Let’s take a look at an iconic but relatively simple weapon to show you how that works.
Growing up, I was obsessed with the stories of Robin Hood. The quarterstaff was an interesting weapon historically. It was simple and versatile. It was not only an effective weapon in its own right but an excellent and cheap method weapon to teach students the basic principles of melee weapons. The training one received in the staff could transform into the forms used with the sword, spear, or just about any other long weapon. In Delve, the staff has the following basic statistics.
The staff is a basic weapon, meaning that most classes have trained with such a weapon. Even the wizards that start with the shallowest of martial training knows how to use the staff. It deals 1d6 + Might damage, which is no shock, but it, like many weapons, has a number of elements. Its elements are Slam, Reach 2, and Versatile. Slam is a damage type. Slam damage is really good at bashing things apart, especially if they are somewhat fragile. Skeletons, for example, have resistance to most types of weapon damage. Arrows and spears are not great against their strange jerking clinks of bone mass held together by necrotic energies, but they are vulnerable to a hearty slam. It also has Reach 2, which means that you can Strike something not just next to you, but two squares from you. Lastly, it’s Versatile, meaning that you can wield it with one hand or two, and if you do so with two hands, its damage increases a die step, so it’s 1d6 + Might damage becomes 1d8 + Might damage. Overall, not a bad weapon, and then when you increase its power with Weapon Specialization, it becomes incrementally better. What are the next steps in staff training? Let’s take a look:
The next step in a staff’s training has nothing to do with accuracy or your numbers at all. Instead, it increases the elements of that weapon while in your hand, granting you greater possibilities with the weapon. You gain Defensive 1 and Lunge. Defensive 1 increases your Armor by 1. While it’s not as protective as the shield, your skill with the staff allows you to knock away blows. Lunge will enable you to Attack beyond your already formidable reach, but at a price. You can Strike three squares away, but you suffer a -2 penalty with such blows, and your Crit range is decreased by 1. You’ll notice that this talent is a General 3 talent. This means it’s on the list that any Hero can take when they are level 2. It’s also on the Warrior talent list, but it shows up there at level 1, so members of that class can take it early.
Staff Mastery increases both your power and flexibility. It grants you not only an increase in accuracy and your ability to crit, but it also reduces your fumble chance. When using a staff, you have Defensive 2, which grants you as much protection as a nonmagical shield, and you gain the Trip element, which allows you a chance to Trip on a crit or to use the Trip talent with this weapon and its extended reach. This talent is a warrior talent only, which means this near-pinnacle of staff training is something only members of that class (or another class that has it on their talent list) can learn. So while a wizard can specialize in staves, they’ll have to multiclass to gain greater mastery with that weapon.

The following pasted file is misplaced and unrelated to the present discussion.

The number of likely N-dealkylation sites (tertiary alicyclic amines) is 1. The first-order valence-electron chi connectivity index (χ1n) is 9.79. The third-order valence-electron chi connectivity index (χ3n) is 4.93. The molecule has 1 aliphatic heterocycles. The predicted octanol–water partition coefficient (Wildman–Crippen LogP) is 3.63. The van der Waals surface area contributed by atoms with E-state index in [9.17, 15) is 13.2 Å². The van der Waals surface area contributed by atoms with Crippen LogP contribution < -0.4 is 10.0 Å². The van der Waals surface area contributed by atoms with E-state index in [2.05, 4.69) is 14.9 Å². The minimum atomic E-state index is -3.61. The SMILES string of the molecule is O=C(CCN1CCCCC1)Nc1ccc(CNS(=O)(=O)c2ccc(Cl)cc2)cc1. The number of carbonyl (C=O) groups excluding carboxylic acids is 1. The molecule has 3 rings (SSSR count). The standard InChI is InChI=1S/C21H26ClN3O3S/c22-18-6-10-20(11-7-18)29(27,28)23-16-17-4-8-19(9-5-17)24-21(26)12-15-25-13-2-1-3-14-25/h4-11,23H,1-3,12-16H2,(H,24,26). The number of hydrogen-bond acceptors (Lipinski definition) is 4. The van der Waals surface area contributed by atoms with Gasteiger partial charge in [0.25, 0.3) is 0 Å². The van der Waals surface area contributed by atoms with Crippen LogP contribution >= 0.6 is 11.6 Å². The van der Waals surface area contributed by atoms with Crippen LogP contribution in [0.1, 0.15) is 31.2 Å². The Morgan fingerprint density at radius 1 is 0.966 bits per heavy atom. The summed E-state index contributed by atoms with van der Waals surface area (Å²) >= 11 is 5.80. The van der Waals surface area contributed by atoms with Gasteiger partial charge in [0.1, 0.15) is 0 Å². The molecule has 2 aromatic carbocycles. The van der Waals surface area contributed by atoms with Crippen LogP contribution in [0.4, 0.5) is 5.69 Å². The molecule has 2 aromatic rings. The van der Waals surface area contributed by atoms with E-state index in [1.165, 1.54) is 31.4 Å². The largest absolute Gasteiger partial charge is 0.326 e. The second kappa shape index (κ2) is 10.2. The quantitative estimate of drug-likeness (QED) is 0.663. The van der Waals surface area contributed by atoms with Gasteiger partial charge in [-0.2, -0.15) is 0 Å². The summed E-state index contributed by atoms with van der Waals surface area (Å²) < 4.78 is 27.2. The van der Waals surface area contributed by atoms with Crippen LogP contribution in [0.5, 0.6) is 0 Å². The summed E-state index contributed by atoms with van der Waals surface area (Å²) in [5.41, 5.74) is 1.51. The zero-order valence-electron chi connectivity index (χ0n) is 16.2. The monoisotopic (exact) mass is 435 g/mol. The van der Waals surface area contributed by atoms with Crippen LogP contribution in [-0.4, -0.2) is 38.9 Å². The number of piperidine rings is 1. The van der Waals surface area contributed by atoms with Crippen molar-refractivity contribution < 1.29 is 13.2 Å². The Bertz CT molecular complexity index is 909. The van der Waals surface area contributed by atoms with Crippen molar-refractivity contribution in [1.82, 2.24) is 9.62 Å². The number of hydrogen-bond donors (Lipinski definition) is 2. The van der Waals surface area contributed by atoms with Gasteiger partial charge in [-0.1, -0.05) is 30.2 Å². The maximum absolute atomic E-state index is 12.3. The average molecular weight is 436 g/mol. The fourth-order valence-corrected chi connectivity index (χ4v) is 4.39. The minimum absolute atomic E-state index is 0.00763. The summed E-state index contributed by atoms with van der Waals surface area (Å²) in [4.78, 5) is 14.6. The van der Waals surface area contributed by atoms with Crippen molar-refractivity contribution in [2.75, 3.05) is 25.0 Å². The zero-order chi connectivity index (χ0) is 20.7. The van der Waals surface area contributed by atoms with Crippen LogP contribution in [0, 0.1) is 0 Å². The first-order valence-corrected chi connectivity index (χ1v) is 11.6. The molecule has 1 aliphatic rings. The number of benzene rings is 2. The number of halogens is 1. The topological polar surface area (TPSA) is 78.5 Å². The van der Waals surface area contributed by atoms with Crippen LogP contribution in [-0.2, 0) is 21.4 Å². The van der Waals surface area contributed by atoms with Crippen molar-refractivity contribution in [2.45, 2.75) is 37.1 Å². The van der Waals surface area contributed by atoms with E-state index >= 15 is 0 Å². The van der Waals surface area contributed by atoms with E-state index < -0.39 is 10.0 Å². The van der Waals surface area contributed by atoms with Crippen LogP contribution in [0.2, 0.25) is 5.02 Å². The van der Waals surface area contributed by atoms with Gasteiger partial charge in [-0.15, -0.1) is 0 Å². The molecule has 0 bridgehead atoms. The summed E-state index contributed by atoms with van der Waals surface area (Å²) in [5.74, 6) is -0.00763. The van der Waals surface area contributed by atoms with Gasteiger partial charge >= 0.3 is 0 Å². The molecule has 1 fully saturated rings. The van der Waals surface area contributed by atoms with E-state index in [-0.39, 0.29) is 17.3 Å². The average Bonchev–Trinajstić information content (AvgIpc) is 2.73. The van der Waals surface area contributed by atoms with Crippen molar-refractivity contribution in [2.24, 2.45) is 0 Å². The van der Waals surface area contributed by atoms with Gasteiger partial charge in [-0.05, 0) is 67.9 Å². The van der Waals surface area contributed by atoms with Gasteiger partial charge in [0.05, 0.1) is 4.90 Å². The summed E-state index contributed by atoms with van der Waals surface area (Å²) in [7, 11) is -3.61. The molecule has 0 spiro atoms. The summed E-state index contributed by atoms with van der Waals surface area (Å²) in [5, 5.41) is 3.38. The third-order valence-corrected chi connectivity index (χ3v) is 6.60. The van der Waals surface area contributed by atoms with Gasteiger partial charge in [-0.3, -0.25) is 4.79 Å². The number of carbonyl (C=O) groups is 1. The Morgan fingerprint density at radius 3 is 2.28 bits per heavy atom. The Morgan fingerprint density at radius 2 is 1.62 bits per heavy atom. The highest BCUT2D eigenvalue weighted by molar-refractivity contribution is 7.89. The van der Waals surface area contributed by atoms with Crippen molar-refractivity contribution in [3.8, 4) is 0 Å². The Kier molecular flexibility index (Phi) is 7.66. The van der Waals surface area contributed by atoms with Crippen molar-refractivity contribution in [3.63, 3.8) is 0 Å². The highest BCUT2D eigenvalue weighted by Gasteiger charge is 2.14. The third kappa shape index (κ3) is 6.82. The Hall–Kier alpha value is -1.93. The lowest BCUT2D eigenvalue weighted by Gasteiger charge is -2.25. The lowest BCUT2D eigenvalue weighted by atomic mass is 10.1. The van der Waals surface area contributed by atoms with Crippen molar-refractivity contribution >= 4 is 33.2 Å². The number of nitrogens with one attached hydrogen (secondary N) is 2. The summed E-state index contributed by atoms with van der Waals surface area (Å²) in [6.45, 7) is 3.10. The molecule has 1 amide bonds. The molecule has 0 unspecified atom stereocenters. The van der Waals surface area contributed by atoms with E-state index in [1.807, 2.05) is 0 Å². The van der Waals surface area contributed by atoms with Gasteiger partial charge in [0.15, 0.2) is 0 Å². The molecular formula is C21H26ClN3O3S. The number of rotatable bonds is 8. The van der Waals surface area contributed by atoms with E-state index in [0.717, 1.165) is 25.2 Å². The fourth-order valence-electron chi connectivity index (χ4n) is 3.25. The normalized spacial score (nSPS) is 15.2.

Other weapons feature similar training, increasing both the potency of the weapon and expanding how you can use the weapon.
Of course, the other way to increase your weapon’s power is to pick up a magic weapon, but we will save that for another time.
In the meantime, I’ve released the current draft of Chapter 5: Gear on the Delve Patreon. It’s available to all Delver backers on that site. Not only does it detail the basic weapons for the game, but it also features armor, equipment, basic mounts, common poisons (and their antidotes), along with hirelings. Not only is it a starting place for equipping a Delve Hero, but it’s also a guide for what can be purchased in a large settlement.
About a month or so again, my friends Mike Azzolino and Mark Ludlow approached me about a streaming game venture they were starting. It’s called Azmyth Busters, and each week it’s going to feature a session of actual gameplay. The first campaign is Pathfinder 2nd Edition, a game near and dear to my heart for obvious reasons. I’m going to be a player in this campaign, playing the role of Theron Glittermine, a dwarven investigator, as we play through Fall of Plaguestone. You can check out the player interviews here, and come Monday, you’ll see the release of our Session Zero. I hope you check it out. The group is fun, and I think the game will both illuminate and entertain.
At some point in the future, I’m hoping to run some sessions of Delve on Azmyth Busters, so stay tuned.